Unlike other debt, student loans will haunt you forever. They are not erased with bankrupcy, and typically cannot be renegotiated. I've heard of cases where people have paid twice or three times their original debt because their payments first go toward interest, then toward principal. Depending on what kind of student loans you have, you may be responsible to make payments even while you're in grad school.
Grad school may actually be worse than undergrad for the time needed to study. Think about your nursing school class, now take the top 25% or so: these are the type of people in your grad school class (or top 5% if you're in a highly competitive program... maybe top 40% if you're in a less competitive program--but you get the picture). You may find yourself at a disadvantage with only 9 months work experience, not just for the academics, but when you're applying for jobs many employers want to see years of experience along with the NP degree.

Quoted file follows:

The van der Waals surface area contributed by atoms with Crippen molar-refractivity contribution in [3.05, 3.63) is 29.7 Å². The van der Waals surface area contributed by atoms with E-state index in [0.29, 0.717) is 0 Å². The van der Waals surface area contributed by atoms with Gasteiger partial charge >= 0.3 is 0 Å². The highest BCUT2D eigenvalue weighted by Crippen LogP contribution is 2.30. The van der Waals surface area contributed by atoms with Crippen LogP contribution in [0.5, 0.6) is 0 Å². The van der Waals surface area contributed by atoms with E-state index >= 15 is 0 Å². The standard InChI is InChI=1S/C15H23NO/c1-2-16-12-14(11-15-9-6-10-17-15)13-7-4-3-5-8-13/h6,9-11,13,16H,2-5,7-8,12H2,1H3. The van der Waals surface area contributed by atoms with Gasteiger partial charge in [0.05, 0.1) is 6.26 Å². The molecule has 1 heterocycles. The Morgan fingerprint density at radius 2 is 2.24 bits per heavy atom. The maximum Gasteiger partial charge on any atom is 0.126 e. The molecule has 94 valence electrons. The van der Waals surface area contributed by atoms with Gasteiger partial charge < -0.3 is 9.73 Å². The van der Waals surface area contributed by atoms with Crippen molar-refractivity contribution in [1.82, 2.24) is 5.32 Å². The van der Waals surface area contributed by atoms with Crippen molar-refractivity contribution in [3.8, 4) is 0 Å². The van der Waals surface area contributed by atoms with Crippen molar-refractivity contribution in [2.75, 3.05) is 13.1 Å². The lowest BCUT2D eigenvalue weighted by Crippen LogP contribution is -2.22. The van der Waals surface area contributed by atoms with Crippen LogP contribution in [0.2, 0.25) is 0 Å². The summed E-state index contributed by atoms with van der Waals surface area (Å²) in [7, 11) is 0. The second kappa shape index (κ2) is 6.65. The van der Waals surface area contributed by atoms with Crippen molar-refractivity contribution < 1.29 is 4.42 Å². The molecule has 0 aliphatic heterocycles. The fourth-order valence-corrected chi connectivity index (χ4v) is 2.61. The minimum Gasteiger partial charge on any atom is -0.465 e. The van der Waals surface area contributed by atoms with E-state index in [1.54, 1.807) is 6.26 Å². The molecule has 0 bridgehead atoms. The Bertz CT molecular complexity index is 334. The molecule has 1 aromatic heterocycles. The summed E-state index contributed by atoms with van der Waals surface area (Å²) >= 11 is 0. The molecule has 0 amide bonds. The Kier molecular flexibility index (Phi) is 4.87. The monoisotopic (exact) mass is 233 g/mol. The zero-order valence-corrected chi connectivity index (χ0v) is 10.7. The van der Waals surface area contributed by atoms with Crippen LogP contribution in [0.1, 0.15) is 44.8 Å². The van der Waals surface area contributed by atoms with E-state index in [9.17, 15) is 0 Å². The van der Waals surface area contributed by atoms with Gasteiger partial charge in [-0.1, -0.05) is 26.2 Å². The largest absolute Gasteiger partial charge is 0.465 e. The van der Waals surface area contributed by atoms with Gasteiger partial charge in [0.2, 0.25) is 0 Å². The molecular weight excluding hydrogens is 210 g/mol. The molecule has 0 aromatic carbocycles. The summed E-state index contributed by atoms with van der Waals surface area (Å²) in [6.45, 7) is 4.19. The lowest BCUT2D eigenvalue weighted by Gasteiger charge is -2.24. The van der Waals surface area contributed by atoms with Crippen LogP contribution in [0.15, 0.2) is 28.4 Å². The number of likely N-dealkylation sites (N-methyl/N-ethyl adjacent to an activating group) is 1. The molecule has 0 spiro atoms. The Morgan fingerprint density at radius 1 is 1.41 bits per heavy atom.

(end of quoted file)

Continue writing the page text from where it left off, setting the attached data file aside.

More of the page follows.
It's likely you have $40,000 or more in undergrad debt. A respected yet inexpensive DNP program might cost $75,000 to well over $100K. Add that to your undergrad debt and it could be financially crippling. How will you help pay your kids' college tuition, buy a house, a car, or have any disposible income if you're straddled with so much debt?
Dreams are one thing, but whether you're dreaming of a vacation in Tahiti, a new Porsche, or a different career, the reality of paying for those dreams sometimes makes them unrealistic--at least for the time, being.
You don't have to give up the dream, but consider postponing it until you have more nursing experience and some money in the bank.